According to Cooperation Commons (Para 1), prisoner’s dilemma is a situation in which the parties might fail to agree even when it is in the best interests of the two to agree. The term was coined by Melvin Dresher and Merrill Flood who were working at RAND back in 1950. The term prisoner’s dilemma came about because the scenario was formulated from the prison perspective where two prisoners are convicted with no proof of the crime. If they do not cooperate, they both risk having a lesser sentence. However, if any betrays the other, the one who betrays is likely to be set free whereas the other gets a severe sentence. If they betray each other, they both face a strict sentence as they incriminate each other. Many logical prisoners would take the option of betraying the other. As a result, they end up getting long sentences, even though it would have in the interests of both to refrain from betraying each other (Katchanovski 154).
The scenario is commonly applied in politics, especially in the American context where there are two dominant political parties; the Democrats and the Republicans. According to Cornell University (Para 3), the American situation makes it easy for the prisoner’s dilemma to arise. This is because being affiliated either to the Republican or Democrat side implies that one has to oppose the other; even when collaboration between the two would be the most worth-while decision. Nevertheless, due to the differences in ideologies and political ideas, Cornell University (Para 5) indicates that being a Republican or a Democrat simply means being against the ideas of the other. It is for this reason that Prisoner’s dilemma is common in the US. Such a stand-off can be diluted by the institution of the judiciary. In times when the interests of the Americans are at hand, the judiciary has the mandate, through the Supreme Court, to make a decision that would be in the interests of the Americans as opposed to the interests of the political parties. This happens in cases when the prisoner’s dilemma forces the parties to take sides with the citizens in the middle.
Another instance where the prisoner’s dilemma can arise in US politics is with reference to the economic and social reforms (Cohen Para 2). Again, this can be seen with reference to the two political parties. As evidenced by the recent elections, the Democrats and the Republicans have different platforms when it comes to the political arena. Each advocates for what is deemed important for its members. In most cases, the Republicans seem to fight for the good for the good of the affluent and the strong. On the other hand, the Democrats seem inclined to the interests of the masses. With such platforms, none of the two seems to waiver in their position. This is because such a move would be termed as agreeing with the opponents ideas. As is the game in politics, such a move would reflect as a weakness, thereby costing the party the elections. This scenario greatly propagates the prisoner’s dilemma.
With regard to this case, Sallet, O’Menny, and Myers (Para 3) indicates that the civil society and other interest groups can help in solving the stand-off. These are mainly led by humanitarians and other activists who have the interests of the society at heart. They help in bringing sanity to the political arena by reminding the politicians that they should be more concerned about the rights of the people as opposed to the image of the political parties.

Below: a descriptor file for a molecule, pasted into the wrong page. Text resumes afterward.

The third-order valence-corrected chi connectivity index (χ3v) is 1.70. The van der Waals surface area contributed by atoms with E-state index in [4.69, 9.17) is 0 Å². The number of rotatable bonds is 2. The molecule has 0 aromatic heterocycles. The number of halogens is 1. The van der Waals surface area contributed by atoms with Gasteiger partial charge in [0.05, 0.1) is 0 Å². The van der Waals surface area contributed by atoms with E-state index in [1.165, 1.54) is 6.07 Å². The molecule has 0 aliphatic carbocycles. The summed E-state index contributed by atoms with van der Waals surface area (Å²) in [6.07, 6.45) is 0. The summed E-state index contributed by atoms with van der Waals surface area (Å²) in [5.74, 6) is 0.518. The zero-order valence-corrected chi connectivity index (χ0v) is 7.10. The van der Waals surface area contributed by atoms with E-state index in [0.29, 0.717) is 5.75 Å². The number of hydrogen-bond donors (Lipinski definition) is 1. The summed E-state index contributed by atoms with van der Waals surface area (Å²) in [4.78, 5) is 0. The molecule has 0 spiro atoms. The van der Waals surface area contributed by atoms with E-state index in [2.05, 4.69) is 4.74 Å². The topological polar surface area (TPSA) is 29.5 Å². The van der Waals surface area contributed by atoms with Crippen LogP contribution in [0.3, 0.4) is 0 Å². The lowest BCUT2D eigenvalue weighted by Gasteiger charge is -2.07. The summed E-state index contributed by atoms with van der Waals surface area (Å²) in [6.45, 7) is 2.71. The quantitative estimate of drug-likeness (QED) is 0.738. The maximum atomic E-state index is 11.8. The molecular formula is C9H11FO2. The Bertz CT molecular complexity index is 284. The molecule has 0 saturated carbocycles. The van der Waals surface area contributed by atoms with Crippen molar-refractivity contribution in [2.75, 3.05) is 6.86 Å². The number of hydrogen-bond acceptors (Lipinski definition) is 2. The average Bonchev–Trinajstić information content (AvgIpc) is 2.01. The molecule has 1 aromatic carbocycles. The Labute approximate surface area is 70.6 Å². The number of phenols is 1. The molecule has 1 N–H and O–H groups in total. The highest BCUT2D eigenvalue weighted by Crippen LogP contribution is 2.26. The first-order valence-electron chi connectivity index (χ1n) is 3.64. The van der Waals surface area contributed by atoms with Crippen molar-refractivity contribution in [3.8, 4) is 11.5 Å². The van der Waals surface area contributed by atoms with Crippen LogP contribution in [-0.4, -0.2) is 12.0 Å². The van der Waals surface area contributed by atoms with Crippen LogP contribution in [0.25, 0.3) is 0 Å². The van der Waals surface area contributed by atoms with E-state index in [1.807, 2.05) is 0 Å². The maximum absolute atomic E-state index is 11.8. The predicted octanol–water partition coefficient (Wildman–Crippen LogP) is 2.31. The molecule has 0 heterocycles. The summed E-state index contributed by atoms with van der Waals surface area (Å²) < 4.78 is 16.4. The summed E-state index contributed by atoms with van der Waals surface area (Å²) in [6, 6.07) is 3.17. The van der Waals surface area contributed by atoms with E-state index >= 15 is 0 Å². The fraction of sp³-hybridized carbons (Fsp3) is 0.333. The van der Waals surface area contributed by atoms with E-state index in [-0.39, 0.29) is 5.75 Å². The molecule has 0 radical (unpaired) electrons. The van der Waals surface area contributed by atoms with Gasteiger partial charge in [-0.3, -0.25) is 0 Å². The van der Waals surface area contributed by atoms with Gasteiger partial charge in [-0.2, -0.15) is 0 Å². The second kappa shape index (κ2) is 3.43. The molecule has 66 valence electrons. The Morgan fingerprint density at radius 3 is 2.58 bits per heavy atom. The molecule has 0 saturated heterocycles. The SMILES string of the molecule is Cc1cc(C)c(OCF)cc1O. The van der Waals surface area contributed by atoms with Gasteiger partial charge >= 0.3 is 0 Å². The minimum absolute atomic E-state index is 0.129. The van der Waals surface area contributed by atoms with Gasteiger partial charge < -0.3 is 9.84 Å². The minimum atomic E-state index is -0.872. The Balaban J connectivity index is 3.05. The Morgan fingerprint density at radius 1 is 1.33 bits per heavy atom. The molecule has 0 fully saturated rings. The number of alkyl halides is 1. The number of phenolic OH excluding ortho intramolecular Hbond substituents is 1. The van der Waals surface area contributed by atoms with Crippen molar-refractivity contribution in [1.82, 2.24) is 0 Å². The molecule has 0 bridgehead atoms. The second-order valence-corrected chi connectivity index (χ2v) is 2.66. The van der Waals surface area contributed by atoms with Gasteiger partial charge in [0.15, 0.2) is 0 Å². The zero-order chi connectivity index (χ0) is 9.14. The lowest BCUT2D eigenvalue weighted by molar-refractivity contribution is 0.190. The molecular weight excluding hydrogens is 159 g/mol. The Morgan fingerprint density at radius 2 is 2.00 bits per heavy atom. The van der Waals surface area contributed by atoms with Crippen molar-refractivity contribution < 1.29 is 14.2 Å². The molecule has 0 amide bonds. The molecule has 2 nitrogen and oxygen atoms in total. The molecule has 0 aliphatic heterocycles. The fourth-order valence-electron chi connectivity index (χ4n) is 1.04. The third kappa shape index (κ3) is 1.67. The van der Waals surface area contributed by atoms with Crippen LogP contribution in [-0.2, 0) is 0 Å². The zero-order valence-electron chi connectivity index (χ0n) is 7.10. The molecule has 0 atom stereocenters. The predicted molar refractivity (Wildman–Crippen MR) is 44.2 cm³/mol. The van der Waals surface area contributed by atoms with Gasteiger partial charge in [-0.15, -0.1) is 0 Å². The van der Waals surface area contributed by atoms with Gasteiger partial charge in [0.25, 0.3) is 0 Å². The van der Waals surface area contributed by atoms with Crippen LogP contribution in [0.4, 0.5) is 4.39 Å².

The third scenario that can bring about prisoners’ dilemma in the American politics is based on the interpretation foo the constitution by different parties. As explained by Sallet et al (Para 5), many of the politicians tend to take different interpretations of the constitution. As such, a similar portion of the constitution can be interpreted by different individuals in a manner that brings conflict and controversy. Such instances have arisen with the DOMA Act, the PATRIOT Act, and the Bill of Rights with reference to the gay people. Such issues have brought about heated political debates in the US, some of which have become pivotal in elections. Politicians tend to use these interpretations to their own advantage so that they can appease their followers. It is worth noting that some of these interpretations might be misleading. In resolving this issue, the judiciary is the most relevant institution to take action on the same. It can help in interpretation of the constitution to make the people better understand what the constitution has with regard to these issues.
In conclusion, it is evident that the judicial institution as well as the civil rights movements and other interest groups are most suited to deal with issues of prisoner’s dilemma. They can help in making sure that the citizens are not held hostage by politicians who are after their own good. To make the institutions more effective, they should be independent. Furthermore, they should be led by individuals who have no political interests. This is the only way to bring sanity into the world of politics.
Cohen, Youssef. “Radicals, Reformers, and Reactionaries.” The University of Chicago Press Books, 2013. Web. 27th Nov. 2013, http://www.press.uchicago.edu/ucp/books/book/chicago/R/bo3634384.html
Cooperation Commons. Prisoners’ Dilemma. 2013. Web. 27th Nov. 2013, http://www.cooperationcommons.com/taxonomy/term/34?page=1
Cornell University. U.S. Politics – An Approximation of the Prisoner’s Dilemma? Web. 27th Nov. 2013, http://blogs.cornell.edu/info2040/2011/09/12/u-s-politics-an-approximation-of-the-prisoners-dilemma/
Katchanovski, Ivan. “The Political Prisoners’ Dilemma: Evidence from the Great Terror in the Soviet Union.” Ukrainian Quarterly, 62.2 (2006): 154-180.
Sallet, Jonathan, O’Melveny, & Myers. “Politics and the Prisoner’ Dilemma.” The Hill, Sept. 02, 2012. Web. 27th Nov. 2013, http://thehill.com/blogs/congress-blog/politics/179361-politics-and-the-prisoners-dilemma